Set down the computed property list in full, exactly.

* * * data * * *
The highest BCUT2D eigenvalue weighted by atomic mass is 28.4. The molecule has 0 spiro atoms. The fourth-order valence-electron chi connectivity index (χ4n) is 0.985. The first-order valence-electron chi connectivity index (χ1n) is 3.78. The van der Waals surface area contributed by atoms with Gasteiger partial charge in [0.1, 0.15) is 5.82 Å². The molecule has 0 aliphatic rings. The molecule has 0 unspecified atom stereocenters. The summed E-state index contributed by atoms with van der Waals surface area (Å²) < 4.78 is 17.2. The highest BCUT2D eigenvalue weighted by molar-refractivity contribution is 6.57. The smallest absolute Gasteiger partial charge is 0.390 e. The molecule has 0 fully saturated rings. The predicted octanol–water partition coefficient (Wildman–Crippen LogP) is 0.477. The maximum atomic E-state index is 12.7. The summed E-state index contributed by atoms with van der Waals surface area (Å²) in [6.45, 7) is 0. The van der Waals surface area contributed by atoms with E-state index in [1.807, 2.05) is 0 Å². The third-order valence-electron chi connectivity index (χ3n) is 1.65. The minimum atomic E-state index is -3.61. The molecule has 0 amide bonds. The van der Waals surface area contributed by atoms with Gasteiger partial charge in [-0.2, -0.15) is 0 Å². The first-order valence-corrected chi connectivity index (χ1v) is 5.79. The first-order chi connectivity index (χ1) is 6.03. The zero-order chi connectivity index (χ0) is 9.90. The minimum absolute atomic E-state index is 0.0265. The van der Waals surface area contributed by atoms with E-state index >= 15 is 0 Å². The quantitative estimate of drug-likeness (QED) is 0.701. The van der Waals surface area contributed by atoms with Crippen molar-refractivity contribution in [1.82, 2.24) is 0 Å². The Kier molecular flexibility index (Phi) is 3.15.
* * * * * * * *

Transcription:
The highest BCUT2D eigenvalue weighted by atomic mass is 28.4. The molecule has 0 spiro atoms. The fourth-order valence-electron chi connectivity index (χ4n) is 0.985. The first-order valence-electron chi connectivity index (χ1n) is 3.78. The van der Waals surface area contributed by atoms with Gasteiger partial charge in [0.1, 0.15) is 5.82 Å². The molecule has 0 aliphatic rings. The molecule has 0 unspecified atom stereocenters. The summed E-state index contributed by atoms with van der Waals surface area (Å²) < 4.78 is 17.2. The highest BCUT2D eigenvalue weighted by molar-refractivity contribution is 6.57. The smallest absolute Gasteiger partial charge is 0.390 e. The molecule has 0 fully saturated rings. The predicted octanol–water partition coefficient (Wildman–Crippen LogP) is 0.477. The maximum atomic E-state index is 12.7. The summed E-state index contributed by atoms with van der Waals surface area (Å²) in [6.45, 7) is 0. The van der Waals surface area contributed by atoms with E-state index in [1.807, 2.05) is 0 Å². The third-order valence-electron chi connectivity index (χ3n) is 1.65. The minimum atomic E-state index is -3.61. The molecule has 0 amide bonds. The van der Waals surface area contributed by atoms with Gasteiger partial charge in [-0.2, -0.15) is 0 Å². The first-order valence-corrected chi connectivity index (χ1v) is 5.79. The first-order chi connectivity index (χ1) is 6.03. The zero-order chi connectivity index (χ0) is 9.90. The minimum absolute atomic E-state index is 0.0265. The van der Waals surface area contributed by atoms with E-state index >= 15 is 0 Å². The quantitative estimate of drug-likeness (QED) is 0.701. The van der Waals surface area contributed by atoms with Crippen molar-refractivity contribution in [1.82, 2.24) is 0 Å². The Kier molecular flexibility index (Phi) is 3.15.